“It was a good deal considering the state of the law on industrial property and considering the cost of moving forward and having a trial,” Mr. Weiss said. “U.S. Steel, like a number of other large property owners in the county and the city, they use the system that’s there. But the system, institutionally, is weighted toward parties like large property owners that have the capacity to spend large sums of money to achieve the value they want to achieve. It’s good there are taxing bodies that step up and say, ‘No, we’re not going to let you do that. We’re not going to let you steamroller us into submission.’ ”

David Montgomery, solicitor for the county appeals board, said the appeal process consists of two levels: a hearing before a hearing officer, whose recommendation on a given parcel’s value is then reviewed by the board members, and then a proceeding before the county Board of Viewers, which is part of the county court system.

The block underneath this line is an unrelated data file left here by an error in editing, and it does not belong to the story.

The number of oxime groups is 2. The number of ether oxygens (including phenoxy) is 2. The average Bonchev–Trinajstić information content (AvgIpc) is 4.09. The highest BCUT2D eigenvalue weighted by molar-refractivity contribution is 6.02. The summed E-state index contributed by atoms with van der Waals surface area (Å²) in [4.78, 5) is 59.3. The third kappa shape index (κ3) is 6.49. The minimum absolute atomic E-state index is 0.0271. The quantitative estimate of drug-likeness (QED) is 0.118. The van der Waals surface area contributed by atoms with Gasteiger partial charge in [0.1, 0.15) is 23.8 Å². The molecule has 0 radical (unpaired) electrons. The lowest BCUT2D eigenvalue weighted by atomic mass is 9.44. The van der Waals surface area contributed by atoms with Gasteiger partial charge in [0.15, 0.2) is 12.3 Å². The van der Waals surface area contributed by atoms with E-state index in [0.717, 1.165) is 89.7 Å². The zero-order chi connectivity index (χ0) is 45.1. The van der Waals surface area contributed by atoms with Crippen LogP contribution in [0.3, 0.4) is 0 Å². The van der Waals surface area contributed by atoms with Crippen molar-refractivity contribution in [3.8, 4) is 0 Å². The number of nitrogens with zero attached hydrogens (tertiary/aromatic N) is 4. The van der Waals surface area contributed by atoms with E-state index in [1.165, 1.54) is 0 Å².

Mr. Montgomery said that although taxing bodies are notified of the initial hearing and often send representatives, they rarely submit their own evidence to challenge the appeal, preferring to wait for the second part, the “de novo” hearing before the Board of Viewers.

“They get a fresh look at it without being bound by our determination,” Mr. Montgomery said. “The parties choose not to present evidence at our level as a strategy. … If you know a major appeal like this is going to end up in court eventually, what they do is they take the appraisal and send it to their expert and their expert basically has a free shot at rebutting it.”

Mr. Montgomery said it’s common at an assessment appeal hearing for a hearing officer to make a recommendation to the board based on a single appraisal.